Samuel Morris – Continental Army Officer – Pennsylvania


Samuel Morris (April 24, 1734 – July 7, 1812) was an American soldier in the American Revolutionary War.

The grandson of Anthony Morris (II), he was born in Philadelphia, Pennsylvania. He served several terms in the legislature.

He married Rebecca Wistar, daughter of Caspar Wistar (the elder).

In 1776, he was elected “governor” of the social club known as “The State in Schuylkill,” and re-elected annually until his death. He was also a founder and president for many years of the “Gloucester fox-hunting club.” When the first troop of Philadelphia city cavalry was organized, no fewer than twenty-two members of the club were enrolled in its ranks.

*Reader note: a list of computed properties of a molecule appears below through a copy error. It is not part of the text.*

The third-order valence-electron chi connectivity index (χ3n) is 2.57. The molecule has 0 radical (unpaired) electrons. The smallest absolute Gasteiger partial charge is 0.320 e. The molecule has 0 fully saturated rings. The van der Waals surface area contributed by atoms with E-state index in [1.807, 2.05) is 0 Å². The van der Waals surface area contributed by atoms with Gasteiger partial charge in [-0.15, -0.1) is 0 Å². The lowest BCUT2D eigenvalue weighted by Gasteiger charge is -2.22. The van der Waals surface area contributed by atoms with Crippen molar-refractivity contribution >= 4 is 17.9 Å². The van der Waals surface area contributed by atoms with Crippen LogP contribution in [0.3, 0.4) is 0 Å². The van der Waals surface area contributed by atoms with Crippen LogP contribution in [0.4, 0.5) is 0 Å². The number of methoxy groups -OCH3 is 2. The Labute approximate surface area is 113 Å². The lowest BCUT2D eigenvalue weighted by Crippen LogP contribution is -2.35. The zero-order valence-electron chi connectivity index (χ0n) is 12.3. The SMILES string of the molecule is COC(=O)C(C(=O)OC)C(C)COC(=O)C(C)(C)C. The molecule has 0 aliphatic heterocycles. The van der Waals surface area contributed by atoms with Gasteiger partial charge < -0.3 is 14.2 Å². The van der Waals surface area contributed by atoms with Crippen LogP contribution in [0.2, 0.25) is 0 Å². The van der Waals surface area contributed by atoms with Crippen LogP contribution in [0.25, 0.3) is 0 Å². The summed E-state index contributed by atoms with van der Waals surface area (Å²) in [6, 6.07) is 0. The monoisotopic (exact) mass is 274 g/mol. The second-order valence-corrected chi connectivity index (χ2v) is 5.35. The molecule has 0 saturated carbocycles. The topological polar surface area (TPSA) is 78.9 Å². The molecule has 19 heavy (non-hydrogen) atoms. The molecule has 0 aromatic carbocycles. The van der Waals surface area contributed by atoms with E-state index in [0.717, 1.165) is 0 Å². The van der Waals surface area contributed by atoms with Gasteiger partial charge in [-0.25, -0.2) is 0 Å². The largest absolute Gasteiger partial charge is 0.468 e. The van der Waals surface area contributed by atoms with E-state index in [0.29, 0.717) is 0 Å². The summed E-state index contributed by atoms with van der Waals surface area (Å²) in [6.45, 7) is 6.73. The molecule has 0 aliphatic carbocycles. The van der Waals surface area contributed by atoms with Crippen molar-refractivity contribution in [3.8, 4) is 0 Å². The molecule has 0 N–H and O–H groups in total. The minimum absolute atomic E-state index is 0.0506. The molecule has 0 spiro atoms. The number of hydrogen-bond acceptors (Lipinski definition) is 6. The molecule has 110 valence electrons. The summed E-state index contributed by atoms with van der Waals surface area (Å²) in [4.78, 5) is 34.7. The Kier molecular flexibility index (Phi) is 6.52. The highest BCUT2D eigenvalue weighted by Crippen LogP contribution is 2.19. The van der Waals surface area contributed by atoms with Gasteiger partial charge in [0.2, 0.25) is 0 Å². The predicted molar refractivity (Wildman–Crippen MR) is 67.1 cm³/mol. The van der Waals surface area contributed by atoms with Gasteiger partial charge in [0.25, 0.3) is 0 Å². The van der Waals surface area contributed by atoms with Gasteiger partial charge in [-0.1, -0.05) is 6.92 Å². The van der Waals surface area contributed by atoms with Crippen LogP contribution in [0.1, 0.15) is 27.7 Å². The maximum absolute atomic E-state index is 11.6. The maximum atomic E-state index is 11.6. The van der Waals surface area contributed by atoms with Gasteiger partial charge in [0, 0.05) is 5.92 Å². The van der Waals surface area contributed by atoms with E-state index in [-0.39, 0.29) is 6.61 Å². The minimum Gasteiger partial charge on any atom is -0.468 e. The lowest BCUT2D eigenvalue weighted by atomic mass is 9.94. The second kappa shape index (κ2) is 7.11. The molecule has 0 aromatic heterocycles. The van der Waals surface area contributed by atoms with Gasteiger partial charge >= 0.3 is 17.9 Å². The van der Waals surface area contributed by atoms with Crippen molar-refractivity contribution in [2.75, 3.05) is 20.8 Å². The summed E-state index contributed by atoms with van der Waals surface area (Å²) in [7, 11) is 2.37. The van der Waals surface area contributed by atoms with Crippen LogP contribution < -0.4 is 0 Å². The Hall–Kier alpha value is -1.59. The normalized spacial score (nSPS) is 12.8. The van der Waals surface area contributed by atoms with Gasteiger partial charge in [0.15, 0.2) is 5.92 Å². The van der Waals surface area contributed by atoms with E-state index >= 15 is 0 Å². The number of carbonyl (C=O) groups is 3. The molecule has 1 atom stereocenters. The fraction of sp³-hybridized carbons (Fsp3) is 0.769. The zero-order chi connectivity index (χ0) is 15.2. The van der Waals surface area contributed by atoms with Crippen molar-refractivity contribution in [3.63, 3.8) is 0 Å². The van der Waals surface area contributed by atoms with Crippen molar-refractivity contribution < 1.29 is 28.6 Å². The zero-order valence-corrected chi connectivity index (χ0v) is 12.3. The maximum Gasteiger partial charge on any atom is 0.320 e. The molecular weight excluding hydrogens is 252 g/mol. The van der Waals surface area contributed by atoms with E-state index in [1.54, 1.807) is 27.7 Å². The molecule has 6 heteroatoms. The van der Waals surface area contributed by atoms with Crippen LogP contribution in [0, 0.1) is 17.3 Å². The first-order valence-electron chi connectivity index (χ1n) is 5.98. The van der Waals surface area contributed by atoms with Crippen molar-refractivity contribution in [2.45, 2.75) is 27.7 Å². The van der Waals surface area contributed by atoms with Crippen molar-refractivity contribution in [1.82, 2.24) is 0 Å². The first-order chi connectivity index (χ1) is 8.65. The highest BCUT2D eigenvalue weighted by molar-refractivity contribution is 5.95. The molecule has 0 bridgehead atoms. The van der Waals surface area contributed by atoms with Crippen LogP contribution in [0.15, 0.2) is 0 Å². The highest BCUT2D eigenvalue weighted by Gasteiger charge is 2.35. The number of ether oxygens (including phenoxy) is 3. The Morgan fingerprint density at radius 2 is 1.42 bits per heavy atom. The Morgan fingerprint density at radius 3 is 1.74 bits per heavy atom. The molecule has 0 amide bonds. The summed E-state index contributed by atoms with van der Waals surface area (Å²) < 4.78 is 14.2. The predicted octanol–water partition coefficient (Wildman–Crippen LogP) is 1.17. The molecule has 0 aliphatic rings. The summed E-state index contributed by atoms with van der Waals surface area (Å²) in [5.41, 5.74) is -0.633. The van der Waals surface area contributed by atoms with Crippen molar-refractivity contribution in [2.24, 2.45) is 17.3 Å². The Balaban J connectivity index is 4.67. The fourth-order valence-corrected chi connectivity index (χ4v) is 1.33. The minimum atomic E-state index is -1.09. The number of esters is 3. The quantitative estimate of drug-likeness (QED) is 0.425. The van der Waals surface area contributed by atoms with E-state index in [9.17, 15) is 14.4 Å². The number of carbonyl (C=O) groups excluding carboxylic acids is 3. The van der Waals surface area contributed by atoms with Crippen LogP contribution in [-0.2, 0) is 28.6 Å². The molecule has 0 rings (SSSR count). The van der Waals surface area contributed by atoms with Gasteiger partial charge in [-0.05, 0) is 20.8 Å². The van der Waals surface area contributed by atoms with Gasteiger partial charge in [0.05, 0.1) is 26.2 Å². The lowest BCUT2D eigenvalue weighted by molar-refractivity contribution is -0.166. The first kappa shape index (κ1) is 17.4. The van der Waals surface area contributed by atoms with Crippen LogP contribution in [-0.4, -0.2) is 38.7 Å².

With Morris as its captain (because the first captain chosen, Abraham Markoe, was forbidden to fight because of his Danish citizenship), the troop reported for duty in the Continental Army and served through the campaign of 1776–77, seeing action in the battles of Trenton and Princeton, in which latter engagement Samuel’s brother, Anthony, ensign of the troop, was killed. On temporarily relieving the command from duty in January, 1777, Washington returned his “most sincere thanks to the captain,” and added that, although the troop was “composed of gentlemen of fortune,” its members had “shown a noble example of discipline and subordination.” For thus taking part in the Revolution, Captain Morris was disowned by the Quakers, but he continued until his death to wear the dress and use the language of that sect, worshiping with them regularly.

Morris died in Philadelphia, July 7, 1812.

The Reynolds-Morris House, built in 1787 and purchased in 1817 by Samuel’s son, Luke Wistar Morris, still stands in Philadelphia. Designated a National Historic Landmark in 1967, it is currently operated as a hotel.